Kahlil Gibran (1883 - 1931) was a Lebanese-American artist, poet, and author. After immigrating to the United States with his family, he studied art and started a literary career, writing in both English and Arabic. His most popular work, The Prophet, was released in 1922 and is a prime example of inspirational fiction. A 2015 animated film presents eight of his profound and poetic wisdom teachings.
Neil Douglas-Klotz is a world-renowned scholar in religious studies, spirituality, and psychology. A longtime interpreter of mystical writing, he is the editor of this paperback, the third of a four-volume series on Gibran's writing.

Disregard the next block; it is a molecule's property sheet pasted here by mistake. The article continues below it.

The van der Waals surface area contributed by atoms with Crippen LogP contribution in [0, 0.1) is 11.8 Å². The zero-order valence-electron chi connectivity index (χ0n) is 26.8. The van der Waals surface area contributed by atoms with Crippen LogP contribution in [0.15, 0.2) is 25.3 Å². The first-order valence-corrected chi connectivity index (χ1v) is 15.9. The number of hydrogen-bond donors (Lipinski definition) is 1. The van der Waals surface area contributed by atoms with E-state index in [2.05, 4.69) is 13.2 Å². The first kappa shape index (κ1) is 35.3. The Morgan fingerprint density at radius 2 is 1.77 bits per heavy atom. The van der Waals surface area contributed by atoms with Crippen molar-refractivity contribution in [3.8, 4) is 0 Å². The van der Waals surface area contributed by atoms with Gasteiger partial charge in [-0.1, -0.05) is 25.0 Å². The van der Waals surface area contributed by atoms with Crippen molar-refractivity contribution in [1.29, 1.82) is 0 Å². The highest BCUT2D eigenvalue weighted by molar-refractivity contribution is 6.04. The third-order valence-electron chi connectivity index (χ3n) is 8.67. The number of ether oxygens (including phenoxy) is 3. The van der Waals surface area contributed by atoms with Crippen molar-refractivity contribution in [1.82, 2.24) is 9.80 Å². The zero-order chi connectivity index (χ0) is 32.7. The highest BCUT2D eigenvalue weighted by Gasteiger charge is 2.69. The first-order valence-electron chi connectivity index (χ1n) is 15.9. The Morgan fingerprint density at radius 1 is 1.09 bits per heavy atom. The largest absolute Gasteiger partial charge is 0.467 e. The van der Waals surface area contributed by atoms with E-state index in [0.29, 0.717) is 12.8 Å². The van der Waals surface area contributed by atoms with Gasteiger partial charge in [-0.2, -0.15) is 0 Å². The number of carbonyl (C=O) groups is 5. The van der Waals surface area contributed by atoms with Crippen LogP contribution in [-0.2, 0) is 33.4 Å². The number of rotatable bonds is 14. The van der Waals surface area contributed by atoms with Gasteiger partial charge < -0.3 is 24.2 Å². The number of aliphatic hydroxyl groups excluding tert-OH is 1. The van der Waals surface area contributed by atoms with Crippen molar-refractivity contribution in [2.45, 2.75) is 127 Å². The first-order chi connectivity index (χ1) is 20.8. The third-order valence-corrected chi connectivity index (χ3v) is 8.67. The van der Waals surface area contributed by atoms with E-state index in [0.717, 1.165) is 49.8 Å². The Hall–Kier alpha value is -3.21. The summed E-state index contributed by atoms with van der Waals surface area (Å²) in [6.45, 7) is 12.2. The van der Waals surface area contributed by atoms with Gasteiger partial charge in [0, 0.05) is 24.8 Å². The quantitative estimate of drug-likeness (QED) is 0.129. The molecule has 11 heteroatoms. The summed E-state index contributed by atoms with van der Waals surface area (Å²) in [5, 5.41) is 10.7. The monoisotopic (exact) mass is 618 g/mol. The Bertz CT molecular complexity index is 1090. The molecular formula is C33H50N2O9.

In the Introduction, Douglas-Klotz writes about this visionary's fascination with puzzles and riddles, his penchant for seeing things from two points of view, his search for balance and meaning, and his love of mysticism. This book collects Gibran's words on life's big questions and the mysteries of the spiritual path.
Here are a few of our favorite selections from the book:
- "The flowers of spring
are winter's dreams
elated at the breakfast table
of the angels."
- "If all they say of good and evil were true,
then my life is but one long crime."
- "Everything in existence
resides in your core,
and all of what is in your core
resides in existence.
There is no separation
between the closest of things and the farthest
or between the highest or the lowest
or between the smallest and the largest.
In a single drop of water
are all the secrets of the seas.
In a single atom
are all the elements of the Earth.
In a single motion of thought
are all of the motions and laws of the world."